Image courtesy of khara
The car motion and camera work were done in Blender. FBX was used to import the vehicle motion and camera data into Unreal Engine. Once in the engine, the team created the material files it needed. The video footage of Evangelion was set up as a movie file, played on the media track in Sequencer, and projected onto the car or background. 

The projection used material-based projection mapping and the team also made some modifications to the decal shader to achieve the desired look. “Effects, post-processing, and look-dev related work such as lighting and grading were done almost solely in Unreal Engine,” says Horiuchi. “This is what allowed us to omit the compositing process.”

Leveraging fast real-time workflows to hit deadlines

With most of the artists and engineers new to Unreal Engine, the project was something of a learning curve. However, once the team had got to grips with some of the technical aspects of the engine, it started to reap the benefits real-time workflows afford. 

Visualizing a photorealistic vehicle and having the ability to make tweaks on the fly without long render times was a revelation. “I think one of the greatest advantages was that we were able to fine-tune the parameters of the material and the lights in real time,” says Horiuchi.

What’s more, the team was able to start to explore what is possible in a real-time environment, achieving photorealistic results by leveraging the Automotive Materials Pack, planar reflections, screen-space reflections, and rectangular lights—all without coding. 
Image courtesy of khara
Horiuchi notes that having full access to the engine’s C++ source code opened up creative possibilities. “Although the decal representation is built in as a standard, it was great that we could change the shaders and source code to provide the functionality our team needed to make the required modifications,” he says.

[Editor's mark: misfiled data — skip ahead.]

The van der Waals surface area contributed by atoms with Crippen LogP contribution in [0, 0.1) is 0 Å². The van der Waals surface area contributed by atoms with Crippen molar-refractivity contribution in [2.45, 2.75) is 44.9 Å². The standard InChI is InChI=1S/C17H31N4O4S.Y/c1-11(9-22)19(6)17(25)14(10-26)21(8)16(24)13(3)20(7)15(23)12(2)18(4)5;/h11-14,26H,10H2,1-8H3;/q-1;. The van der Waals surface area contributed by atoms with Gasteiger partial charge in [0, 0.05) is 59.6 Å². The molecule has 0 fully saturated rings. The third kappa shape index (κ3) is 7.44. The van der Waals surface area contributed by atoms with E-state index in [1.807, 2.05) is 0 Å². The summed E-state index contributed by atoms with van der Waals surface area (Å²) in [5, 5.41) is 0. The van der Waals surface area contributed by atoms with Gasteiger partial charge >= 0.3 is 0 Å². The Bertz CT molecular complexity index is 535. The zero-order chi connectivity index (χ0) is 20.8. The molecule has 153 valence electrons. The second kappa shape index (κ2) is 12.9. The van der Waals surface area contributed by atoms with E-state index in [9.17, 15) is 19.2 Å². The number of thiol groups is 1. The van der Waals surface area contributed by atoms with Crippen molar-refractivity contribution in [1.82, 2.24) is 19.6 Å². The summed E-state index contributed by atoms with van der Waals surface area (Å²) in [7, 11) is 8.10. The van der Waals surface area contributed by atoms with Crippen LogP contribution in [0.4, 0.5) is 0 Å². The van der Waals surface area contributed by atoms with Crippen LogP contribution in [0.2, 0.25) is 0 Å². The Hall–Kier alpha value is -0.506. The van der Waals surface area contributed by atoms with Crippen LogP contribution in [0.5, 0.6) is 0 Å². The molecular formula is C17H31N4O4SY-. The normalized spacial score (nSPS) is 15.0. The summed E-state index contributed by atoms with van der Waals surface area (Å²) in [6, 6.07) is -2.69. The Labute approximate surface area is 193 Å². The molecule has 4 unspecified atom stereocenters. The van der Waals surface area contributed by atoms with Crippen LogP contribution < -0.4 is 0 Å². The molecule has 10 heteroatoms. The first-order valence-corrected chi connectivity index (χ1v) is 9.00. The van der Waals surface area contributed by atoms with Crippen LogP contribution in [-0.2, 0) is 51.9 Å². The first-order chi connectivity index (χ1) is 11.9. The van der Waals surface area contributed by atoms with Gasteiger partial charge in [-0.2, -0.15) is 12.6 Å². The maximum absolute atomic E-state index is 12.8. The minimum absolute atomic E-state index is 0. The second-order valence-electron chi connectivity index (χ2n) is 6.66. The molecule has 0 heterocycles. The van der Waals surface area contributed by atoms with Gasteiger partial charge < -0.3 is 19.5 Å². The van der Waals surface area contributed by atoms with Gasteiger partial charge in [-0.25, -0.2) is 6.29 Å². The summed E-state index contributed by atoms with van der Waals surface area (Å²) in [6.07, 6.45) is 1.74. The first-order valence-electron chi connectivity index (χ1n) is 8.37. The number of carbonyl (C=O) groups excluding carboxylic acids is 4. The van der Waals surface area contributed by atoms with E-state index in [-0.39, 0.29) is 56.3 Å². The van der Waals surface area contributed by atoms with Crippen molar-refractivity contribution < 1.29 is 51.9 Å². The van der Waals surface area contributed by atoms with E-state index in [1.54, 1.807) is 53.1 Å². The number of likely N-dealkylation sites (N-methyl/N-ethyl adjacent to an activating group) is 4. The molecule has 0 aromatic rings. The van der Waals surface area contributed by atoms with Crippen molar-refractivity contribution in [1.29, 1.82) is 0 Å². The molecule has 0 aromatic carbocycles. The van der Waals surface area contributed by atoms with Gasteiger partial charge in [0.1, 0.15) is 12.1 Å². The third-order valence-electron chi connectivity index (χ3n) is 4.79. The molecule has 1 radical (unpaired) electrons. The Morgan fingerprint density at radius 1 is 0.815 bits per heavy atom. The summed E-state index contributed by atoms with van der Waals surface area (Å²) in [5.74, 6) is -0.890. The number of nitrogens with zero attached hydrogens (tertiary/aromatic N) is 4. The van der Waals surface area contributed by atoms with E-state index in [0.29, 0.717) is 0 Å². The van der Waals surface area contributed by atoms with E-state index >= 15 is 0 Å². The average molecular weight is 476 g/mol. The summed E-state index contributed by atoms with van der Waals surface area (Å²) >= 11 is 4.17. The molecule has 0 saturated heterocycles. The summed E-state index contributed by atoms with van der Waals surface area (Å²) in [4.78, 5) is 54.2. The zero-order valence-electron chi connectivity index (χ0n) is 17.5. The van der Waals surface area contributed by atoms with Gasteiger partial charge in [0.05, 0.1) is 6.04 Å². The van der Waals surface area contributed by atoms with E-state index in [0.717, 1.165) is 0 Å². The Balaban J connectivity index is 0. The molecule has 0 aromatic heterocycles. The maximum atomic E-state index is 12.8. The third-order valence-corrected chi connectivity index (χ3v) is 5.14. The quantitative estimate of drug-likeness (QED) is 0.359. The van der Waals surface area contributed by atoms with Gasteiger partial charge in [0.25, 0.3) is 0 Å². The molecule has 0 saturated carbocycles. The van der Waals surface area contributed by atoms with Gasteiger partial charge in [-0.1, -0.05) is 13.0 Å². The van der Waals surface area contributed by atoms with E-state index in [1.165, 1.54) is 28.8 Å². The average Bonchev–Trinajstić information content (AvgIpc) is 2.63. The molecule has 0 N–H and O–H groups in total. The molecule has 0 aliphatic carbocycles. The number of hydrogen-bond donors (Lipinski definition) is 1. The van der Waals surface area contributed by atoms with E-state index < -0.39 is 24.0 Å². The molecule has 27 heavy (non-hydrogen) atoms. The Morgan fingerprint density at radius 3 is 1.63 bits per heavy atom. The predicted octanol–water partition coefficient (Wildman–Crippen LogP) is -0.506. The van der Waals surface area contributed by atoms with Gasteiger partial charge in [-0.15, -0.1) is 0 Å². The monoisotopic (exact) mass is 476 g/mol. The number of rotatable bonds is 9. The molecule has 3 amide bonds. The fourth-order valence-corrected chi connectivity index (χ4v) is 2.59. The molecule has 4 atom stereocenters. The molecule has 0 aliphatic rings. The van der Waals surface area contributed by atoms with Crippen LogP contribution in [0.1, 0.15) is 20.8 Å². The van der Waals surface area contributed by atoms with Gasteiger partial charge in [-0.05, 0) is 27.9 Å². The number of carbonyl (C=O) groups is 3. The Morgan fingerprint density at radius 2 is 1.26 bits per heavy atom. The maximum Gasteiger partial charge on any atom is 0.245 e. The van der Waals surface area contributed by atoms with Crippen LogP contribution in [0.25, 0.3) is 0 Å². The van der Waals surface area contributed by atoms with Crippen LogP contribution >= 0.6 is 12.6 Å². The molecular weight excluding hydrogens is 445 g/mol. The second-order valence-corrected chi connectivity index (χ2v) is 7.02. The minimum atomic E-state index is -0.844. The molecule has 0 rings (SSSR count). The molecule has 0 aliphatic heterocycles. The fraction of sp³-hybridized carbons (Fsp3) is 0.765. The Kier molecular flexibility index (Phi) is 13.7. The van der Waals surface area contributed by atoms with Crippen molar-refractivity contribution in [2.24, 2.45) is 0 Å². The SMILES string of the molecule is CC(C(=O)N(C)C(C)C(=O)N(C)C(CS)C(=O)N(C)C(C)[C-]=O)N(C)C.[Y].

From a business perspective, adopting a real-time approach to the production process saved the team valuable time. This was particularly the case when it came to reviewing and adjusting the look of the footage. “You can work in parallel with the textures or lighting, so you can spend more time working on the animation at the last minute,” explains Horiuchi.
Image courtesy of khara
On a project that required a swift turnaround of three months, time savings were critical. “We were able to modify the work a few hours before delivery to accommodate the client's requests right up until the last minute. We couldn’t have fulfilled their request using the usual pre-rendering and compositing methods,” says Horiuchi. 

The interactive future of television commercials

Real-time technology heralds an exciting new era in the production of television commercials. Horiuchi points to a future in which interactive adverts can dynamically change depending on the viewer, time, or place. “If we could show the animation interactively according to the situation in which it is being broadcast, in real time, it could be sensational,” he says.
With the photorealism real-time tools can achieve set to surpass anything we’ve seen before, production companies and VFX studios alike are increasingly turning to the fast, interactive workflows game engines provide.